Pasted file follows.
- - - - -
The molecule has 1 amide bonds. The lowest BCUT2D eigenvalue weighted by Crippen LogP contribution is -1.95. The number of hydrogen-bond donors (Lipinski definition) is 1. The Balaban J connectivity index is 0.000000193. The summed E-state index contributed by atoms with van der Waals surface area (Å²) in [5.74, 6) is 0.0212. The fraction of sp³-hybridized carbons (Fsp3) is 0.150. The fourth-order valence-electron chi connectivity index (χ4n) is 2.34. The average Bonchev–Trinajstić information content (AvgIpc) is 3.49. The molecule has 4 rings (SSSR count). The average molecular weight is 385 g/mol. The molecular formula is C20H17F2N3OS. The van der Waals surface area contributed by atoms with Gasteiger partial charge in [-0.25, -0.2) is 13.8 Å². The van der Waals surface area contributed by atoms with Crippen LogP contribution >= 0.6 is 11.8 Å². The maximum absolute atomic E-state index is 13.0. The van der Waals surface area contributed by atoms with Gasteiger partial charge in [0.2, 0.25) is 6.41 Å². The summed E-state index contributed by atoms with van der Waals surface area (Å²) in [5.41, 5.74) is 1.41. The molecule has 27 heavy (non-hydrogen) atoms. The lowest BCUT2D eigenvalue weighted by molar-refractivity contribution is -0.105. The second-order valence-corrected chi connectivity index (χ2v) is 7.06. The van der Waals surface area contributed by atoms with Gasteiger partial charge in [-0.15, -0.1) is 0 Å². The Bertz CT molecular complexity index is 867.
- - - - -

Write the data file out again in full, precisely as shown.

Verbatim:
The molecule has 1 amide bonds. The lowest BCUT2D eigenvalue weighted by Crippen LogP contribution is -1.95. The number of hydrogen-bond donors (Lipinski definition) is 1. The Balaban J connectivity index is 0.000000193. The summed E-state index contributed by atoms with van der Waals surface area (Å²) in [5.74, 6) is 0.0212. The fraction of sp³-hybridized carbons (Fsp3) is 0.150. The fourth-order valence-electron chi connectivity index (χ4n) is 2.34. The average Bonchev–Trinajstić information content (AvgIpc) is 3.49. The molecule has 4 rings (SSSR count). The average molecular weight is 385 g/mol. The molecular formula is C20H17F2N3OS. The van der Waals surface area contributed by atoms with Gasteiger partial charge in [-0.25, -0.2) is 13.8 Å². The van der Waals surface area contributed by atoms with Crippen LogP contribution >= 0.6 is 11.8 Å². The maximum absolute atomic E-state index is 13.0. The van der Waals surface area contributed by atoms with Gasteiger partial charge in [0.2, 0.25) is 6.41 Å². The summed E-state index contributed by atoms with van der Waals surface area (Å²) in [5.41, 5.74) is 1.41. The molecule has 27 heavy (non-hydrogen) atoms. The lowest BCUT2D eigenvalue weighted by molar-refractivity contribution is -0.105. The second-order valence-corrected chi connectivity index (χ2v) is 7.06. The van der Waals surface area contributed by atoms with Gasteiger partial charge in [-0.15, -0.1) is 0 Å². The Bertz CT molecular complexity index is 867.